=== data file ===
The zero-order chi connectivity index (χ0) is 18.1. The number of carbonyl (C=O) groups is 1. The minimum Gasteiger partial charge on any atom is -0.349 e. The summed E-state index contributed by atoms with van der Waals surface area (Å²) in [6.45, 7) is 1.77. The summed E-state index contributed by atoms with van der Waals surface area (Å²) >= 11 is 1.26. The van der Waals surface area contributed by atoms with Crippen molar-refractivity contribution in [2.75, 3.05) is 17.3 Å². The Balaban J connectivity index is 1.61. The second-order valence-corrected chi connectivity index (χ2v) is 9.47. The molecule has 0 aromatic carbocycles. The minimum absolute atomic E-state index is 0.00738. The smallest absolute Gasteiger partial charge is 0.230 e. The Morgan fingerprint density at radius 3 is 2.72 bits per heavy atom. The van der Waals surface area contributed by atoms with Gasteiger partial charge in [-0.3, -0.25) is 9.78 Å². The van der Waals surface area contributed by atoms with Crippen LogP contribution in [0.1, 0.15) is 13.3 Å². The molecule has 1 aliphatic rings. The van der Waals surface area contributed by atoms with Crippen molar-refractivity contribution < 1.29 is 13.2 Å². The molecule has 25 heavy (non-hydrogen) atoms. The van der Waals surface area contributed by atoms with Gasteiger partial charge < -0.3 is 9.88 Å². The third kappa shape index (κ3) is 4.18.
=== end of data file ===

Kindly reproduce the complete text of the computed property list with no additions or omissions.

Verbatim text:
The zero-order chi connectivity index (χ0) is 18.1. The number of carbonyl (C=O) groups is 1. The minimum Gasteiger partial charge on any atom is -0.349 e. The summed E-state index contributed by atoms with van der Waals surface area (Å²) in [6.45, 7) is 1.77. The summed E-state index contributed by atoms with van der Waals surface area (Å²) >= 11 is 1.26. The van der Waals surface area contributed by atoms with Crippen molar-refractivity contribution in [2.75, 3.05) is 17.3 Å². The Balaban J connectivity index is 1.61. The second-order valence-corrected chi connectivity index (χ2v) is 9.47. The molecule has 0 aromatic carbocycles. The minimum absolute atomic E-state index is 0.00738. The smallest absolute Gasteiger partial charge is 0.230 e. The Morgan fingerprint density at radius 3 is 2.72 bits per heavy atom. The van der Waals surface area contributed by atoms with Gasteiger partial charge in [-0.3, -0.25) is 9.78 Å². The van der Waals surface area contributed by atoms with Crippen LogP contribution in [0.1, 0.15) is 13.3 Å². The molecule has 1 aliphatic rings. The van der Waals surface area contributed by atoms with Crippen molar-refractivity contribution < 1.29 is 13.2 Å². The molecule has 25 heavy (non-hydrogen) atoms. The van der Waals surface area contributed by atoms with Gasteiger partial charge < -0.3 is 9.88 Å². The third kappa shape index (κ3) is 4.18.